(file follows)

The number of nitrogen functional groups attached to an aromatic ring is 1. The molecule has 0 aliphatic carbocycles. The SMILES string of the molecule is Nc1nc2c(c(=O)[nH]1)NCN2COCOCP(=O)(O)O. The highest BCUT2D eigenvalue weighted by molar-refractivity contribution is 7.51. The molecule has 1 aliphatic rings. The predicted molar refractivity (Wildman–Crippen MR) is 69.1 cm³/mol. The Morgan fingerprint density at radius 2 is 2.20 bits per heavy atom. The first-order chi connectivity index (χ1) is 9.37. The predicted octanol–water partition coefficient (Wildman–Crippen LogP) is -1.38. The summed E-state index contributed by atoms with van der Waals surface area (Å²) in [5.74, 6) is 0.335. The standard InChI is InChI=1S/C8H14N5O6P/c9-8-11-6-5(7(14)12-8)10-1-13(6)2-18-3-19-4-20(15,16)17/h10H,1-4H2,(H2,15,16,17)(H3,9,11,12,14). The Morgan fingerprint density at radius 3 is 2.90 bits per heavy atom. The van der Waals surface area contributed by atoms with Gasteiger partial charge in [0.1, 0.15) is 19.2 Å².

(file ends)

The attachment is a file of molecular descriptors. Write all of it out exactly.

The number of nitrogen functional groups attached to an aromatic ring is 1. The molecule has 0 aliphatic carbocycles. The SMILES string of the molecule is Nc1nc2c(c(=O)[nH]1)NCN2COCOCP(=O)(O)O. The highest BCUT2D eigenvalue weighted by molar-refractivity contribution is 7.51. The molecule has 1 aliphatic rings. The predicted molar refractivity (Wildman–Crippen MR) is 69.1 cm³/mol. The Morgan fingerprint density at radius 2 is 2.20 bits per heavy atom. The first-order chi connectivity index (χ1) is 9.37. The predicted octanol–water partition coefficient (Wildman–Crippen LogP) is -1.38. The summed E-state index contributed by atoms with van der Waals surface area (Å²) in [5.74, 6) is 0.335. The standard InChI is InChI=1S/C8H14N5O6P/c9-8-11-6-5(7(14)12-8)10-1-13(6)2-18-3-19-4-20(15,16)17/h10H,1-4H2,(H2,15,16,17)(H3,9,11,12,14). The Morgan fingerprint density at radius 3 is 2.90 bits per heavy atom. The van der Waals surface area contributed by atoms with Gasteiger partial charge in [0.1, 0.15) is 19.2 Å².